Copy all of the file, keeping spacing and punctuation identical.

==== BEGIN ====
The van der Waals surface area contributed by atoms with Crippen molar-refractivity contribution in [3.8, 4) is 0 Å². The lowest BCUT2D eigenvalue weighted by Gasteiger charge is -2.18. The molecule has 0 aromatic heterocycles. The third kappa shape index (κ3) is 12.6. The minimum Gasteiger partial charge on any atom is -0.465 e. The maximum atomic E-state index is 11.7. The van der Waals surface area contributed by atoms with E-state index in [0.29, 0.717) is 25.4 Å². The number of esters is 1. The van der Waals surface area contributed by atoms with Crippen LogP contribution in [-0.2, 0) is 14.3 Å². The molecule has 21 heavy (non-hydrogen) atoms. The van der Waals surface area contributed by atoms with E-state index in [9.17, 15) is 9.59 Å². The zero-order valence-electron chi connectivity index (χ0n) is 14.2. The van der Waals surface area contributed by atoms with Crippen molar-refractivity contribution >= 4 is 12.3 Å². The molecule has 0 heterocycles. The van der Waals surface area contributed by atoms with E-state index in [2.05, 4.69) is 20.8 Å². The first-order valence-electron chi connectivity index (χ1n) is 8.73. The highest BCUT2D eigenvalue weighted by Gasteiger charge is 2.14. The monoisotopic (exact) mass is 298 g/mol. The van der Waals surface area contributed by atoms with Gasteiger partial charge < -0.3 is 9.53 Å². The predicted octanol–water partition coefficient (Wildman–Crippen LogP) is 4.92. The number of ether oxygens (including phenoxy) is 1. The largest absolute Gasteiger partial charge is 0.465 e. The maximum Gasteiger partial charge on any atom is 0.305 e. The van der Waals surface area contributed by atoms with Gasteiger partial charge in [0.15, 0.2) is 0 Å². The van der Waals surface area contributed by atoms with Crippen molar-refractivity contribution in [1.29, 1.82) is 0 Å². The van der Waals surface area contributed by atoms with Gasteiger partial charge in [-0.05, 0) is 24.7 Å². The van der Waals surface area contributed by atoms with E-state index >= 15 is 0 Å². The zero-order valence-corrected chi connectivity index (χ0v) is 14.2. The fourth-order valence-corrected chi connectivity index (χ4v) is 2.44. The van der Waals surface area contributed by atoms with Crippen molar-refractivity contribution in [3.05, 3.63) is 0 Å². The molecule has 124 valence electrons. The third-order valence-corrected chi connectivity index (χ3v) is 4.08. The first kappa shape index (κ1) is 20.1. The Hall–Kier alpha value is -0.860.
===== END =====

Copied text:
The van der Waals surface area contributed by atoms with Crippen molar-refractivity contribution in [3.8, 4) is 0 Å². The lowest BCUT2D eigenvalue weighted by Gasteiger charge is -2.18. The molecule has 0 aromatic heterocycles. The third kappa shape index (κ3) is 12.6. The minimum Gasteiger partial charge on any atom is -0.465 e. The maximum atomic E-state index is 11.7. The van der Waals surface area contributed by atoms with E-state index in [0.29, 0.717) is 25.4 Å². The number of esters is 1. The van der Waals surface area contributed by atoms with Crippen LogP contribution in [-0.2, 0) is 14.3 Å². The molecule has 21 heavy (non-hydrogen) atoms. The van der Waals surface area contributed by atoms with E-state index in [9.17, 15) is 9.59 Å². The zero-order valence-electron chi connectivity index (χ0n) is 14.2. The van der Waals surface area contributed by atoms with Crippen molar-refractivity contribution >= 4 is 12.3 Å². The molecule has 0 heterocycles. The van der Waals surface area contributed by atoms with E-state index in [2.05, 4.69) is 20.8 Å². The first-order valence-electron chi connectivity index (χ1n) is 8.73. The highest BCUT2D eigenvalue weighted by Gasteiger charge is 2.14. The monoisotopic (exact) mass is 298 g/mol. The van der Waals surface area contributed by atoms with Gasteiger partial charge < -0.3 is 9.53 Å². The predicted octanol–water partition coefficient (Wildman–Crippen LogP) is 4.92. The number of ether oxygens (including phenoxy) is 1. The largest absolute Gasteiger partial charge is 0.465 e. The maximum Gasteiger partial charge on any atom is 0.305 e. The van der Waals surface area contributed by atoms with Gasteiger partial charge in [0.15, 0.2) is 0 Å². The van der Waals surface area contributed by atoms with Crippen molar-refractivity contribution in [1.29, 1.82) is 0 Å². The van der Waals surface area contributed by atoms with Gasteiger partial charge in [-0.05, 0) is 24.7 Å². The van der Waals surface area contributed by atoms with E-state index >= 15 is 0 Å². The zero-order valence-corrected chi connectivity index (χ0v) is 14.2. The fourth-order valence-corrected chi connectivity index (χ4v) is 2.44. The van der Waals surface area contributed by atoms with Crippen molar-refractivity contribution in [3.05, 3.63) is 0 Å². The molecule has 124 valence electrons. The third-order valence-corrected chi connectivity index (χ3v) is 4.08. The first kappa shape index (κ1) is 20.1. The Hall–Kier alpha value is -0.860.